At $48.4 million this Ferrari 250 GTO is the most expensive car sold at an auction

The Ferrari 250 GTO is widely regarded as the most desirable collector car, regularly commanding the highest prices for any cars sold. With only 36 ever built, rarely we get a chance to see one of them change hands. This year, however, not one but two of these insanely precious pieces of automotive history were sold, breaking all previous sale records. In June, German race car driver Christian Glaesel sold his 1963 Ferrari 250 GTO, chassis 4153, for somewhere between $70 million and $80 million in a private sale to WeatherTech floor mats founder David MacNeil. And now, renowned car collector Greg Whitten’s fabled 1962 Ferrari 250 GTO has smashed the previous record for the most expensive car ever sold at an auction by selling for $48.4 million.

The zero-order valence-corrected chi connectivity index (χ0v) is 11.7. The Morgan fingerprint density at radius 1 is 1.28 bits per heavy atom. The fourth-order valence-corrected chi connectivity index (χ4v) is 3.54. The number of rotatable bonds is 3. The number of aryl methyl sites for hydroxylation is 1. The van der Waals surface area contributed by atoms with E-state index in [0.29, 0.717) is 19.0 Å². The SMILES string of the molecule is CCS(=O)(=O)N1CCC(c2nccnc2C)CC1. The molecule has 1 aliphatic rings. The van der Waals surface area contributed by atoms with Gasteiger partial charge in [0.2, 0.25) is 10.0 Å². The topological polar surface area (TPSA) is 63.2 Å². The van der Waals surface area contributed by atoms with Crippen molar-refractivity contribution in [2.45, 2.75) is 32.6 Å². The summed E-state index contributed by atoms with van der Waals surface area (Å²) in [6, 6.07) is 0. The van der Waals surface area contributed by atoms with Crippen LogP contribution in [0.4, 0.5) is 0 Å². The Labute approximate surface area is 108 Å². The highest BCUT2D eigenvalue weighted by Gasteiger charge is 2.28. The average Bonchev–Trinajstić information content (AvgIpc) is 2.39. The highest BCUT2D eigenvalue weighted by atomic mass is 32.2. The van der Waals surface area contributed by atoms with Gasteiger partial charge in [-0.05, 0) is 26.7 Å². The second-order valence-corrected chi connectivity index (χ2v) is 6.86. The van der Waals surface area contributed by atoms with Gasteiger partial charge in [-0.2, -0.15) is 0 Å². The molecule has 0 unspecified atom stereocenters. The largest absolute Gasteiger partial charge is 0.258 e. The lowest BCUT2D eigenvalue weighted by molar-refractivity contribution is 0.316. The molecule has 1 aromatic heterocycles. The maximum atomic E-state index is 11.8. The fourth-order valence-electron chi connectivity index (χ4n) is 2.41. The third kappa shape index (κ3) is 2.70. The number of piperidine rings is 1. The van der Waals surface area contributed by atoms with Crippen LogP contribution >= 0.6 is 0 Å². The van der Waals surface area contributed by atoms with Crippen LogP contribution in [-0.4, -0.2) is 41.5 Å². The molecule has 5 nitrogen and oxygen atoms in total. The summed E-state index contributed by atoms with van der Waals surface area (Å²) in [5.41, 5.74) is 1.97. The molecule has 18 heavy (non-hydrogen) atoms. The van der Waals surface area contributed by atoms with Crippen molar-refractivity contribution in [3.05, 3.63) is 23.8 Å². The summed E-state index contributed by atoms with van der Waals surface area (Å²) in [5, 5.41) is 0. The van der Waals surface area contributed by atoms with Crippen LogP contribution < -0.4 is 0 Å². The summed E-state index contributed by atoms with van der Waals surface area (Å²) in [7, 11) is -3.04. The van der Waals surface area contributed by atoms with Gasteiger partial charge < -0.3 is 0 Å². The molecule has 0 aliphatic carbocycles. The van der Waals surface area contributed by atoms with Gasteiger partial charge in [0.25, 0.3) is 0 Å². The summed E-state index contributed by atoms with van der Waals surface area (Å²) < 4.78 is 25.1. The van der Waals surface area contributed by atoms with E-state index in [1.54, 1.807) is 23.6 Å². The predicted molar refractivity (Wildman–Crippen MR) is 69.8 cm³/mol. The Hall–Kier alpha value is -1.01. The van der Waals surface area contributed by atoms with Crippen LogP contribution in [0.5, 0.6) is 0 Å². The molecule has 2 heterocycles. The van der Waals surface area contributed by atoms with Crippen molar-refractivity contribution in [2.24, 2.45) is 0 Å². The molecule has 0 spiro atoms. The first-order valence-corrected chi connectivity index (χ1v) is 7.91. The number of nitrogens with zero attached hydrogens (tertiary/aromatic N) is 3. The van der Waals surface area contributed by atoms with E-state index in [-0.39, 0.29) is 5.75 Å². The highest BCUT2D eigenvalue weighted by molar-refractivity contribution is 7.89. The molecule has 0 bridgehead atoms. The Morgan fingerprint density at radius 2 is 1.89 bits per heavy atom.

Sold at the RM Sotheby’s auction in Monterey, California, on last Saturday, this particular Ferrari with chassis 3413 GT was the third GTO built out of 36 total, and might be the most successful GTO in competitive racing ever. It won nine races in 1962 alone under ownership of renowned Ferrari collector Edoardo Lualdi-Gabardi, and ended up winning its class at the 1963 and ’64 Targa Florio and overall at countless hillclimb events. Greg Whitten, an early Microsoft employee, bought the car in 2000 and participated in many vintage racing series and four prestigious GTO anniversary tours. The star at the RM/Sotheby’s auctions fetched a hammer price of $44 million in just 12 minutes of spirited bidding; the winning bid placed via an agent on behalf of an anonymous buyer. With the buyer’s premium, the total price comes to $48.4 million, which betters the old auction record, which was for a 1963 250 GTO sold for $38.1 million four years ago. However, it’s interesting that some experts had predicted a sale price of $60 million. Despite missing estimate, Dr. Whitten was happy with the sale. “My journey with the 250 GTO has come to an end, but I am excited to see how this fantastic car is enjoyed by the new owner,” Dr. Whitten told Auto Classics. “They will have seen the seemingly unbelievable list of superlatives that are used to describe it—legendary, historic, holy grail—but I can assure them that once they get behind the wheel, they will understand that every one of them is true.”


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